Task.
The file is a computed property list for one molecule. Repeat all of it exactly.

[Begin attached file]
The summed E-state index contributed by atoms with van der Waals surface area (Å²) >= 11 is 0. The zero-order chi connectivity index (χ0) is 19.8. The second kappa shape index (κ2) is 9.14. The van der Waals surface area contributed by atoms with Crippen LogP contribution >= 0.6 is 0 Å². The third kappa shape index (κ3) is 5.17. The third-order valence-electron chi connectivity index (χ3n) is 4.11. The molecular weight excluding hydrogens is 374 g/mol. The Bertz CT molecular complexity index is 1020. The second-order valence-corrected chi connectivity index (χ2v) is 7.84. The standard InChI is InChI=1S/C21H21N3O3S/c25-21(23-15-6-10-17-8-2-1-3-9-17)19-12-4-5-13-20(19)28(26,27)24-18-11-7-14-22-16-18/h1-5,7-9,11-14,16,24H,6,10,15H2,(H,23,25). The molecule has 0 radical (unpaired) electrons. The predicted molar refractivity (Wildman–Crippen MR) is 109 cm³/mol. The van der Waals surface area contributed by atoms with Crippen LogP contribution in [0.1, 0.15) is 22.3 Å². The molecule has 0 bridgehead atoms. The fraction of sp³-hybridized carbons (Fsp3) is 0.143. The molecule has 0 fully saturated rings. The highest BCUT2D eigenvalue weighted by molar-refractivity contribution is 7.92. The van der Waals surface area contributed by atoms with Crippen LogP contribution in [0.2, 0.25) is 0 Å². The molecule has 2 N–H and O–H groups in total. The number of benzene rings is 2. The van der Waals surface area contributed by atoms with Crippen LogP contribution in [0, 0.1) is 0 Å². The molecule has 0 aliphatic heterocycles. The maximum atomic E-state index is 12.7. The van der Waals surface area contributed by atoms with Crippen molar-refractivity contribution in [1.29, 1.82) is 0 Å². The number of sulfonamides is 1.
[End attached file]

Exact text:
The summed E-state index contributed by atoms with van der Waals surface area (Å²) >= 11 is 0. The zero-order chi connectivity index (χ0) is 19.8. The second kappa shape index (κ2) is 9.14. The van der Waals surface area contributed by atoms with Crippen LogP contribution >= 0.6 is 0 Å². The third kappa shape index (κ3) is 5.17. The third-order valence-electron chi connectivity index (χ3n) is 4.11. The molecular weight excluding hydrogens is 374 g/mol. The Bertz CT molecular complexity index is 1020. The second-order valence-corrected chi connectivity index (χ2v) is 7.84. The standard InChI is InChI=1S/C21H21N3O3S/c25-21(23-15-6-10-17-8-2-1-3-9-17)19-12-4-5-13-20(19)28(26,27)24-18-11-7-14-22-16-18/h1-5,7-9,11-14,16,24H,6,10,15H2,(H,23,25). The molecule has 0 radical (unpaired) electrons. The predicted molar refractivity (Wildman–Crippen MR) is 109 cm³/mol. The van der Waals surface area contributed by atoms with Crippen LogP contribution in [0.1, 0.15) is 22.3 Å². The molecule has 0 bridgehead atoms. The fraction of sp³-hybridized carbons (Fsp3) is 0.143. The molecule has 0 fully saturated rings. The highest BCUT2D eigenvalue weighted by molar-refractivity contribution is 7.92. The van der Waals surface area contributed by atoms with Crippen LogP contribution in [0.2, 0.25) is 0 Å². The molecule has 2 N–H and O–H groups in total. The number of benzene rings is 2. The van der Waals surface area contributed by atoms with Crippen LogP contribution in [0, 0.1) is 0 Å². The molecule has 0 aliphatic heterocycles. The maximum atomic E-state index is 12.7. The van der Waals surface area contributed by atoms with Crippen molar-refractivity contribution in [1.29, 1.82) is 0 Å². The number of sulfonamides is 1.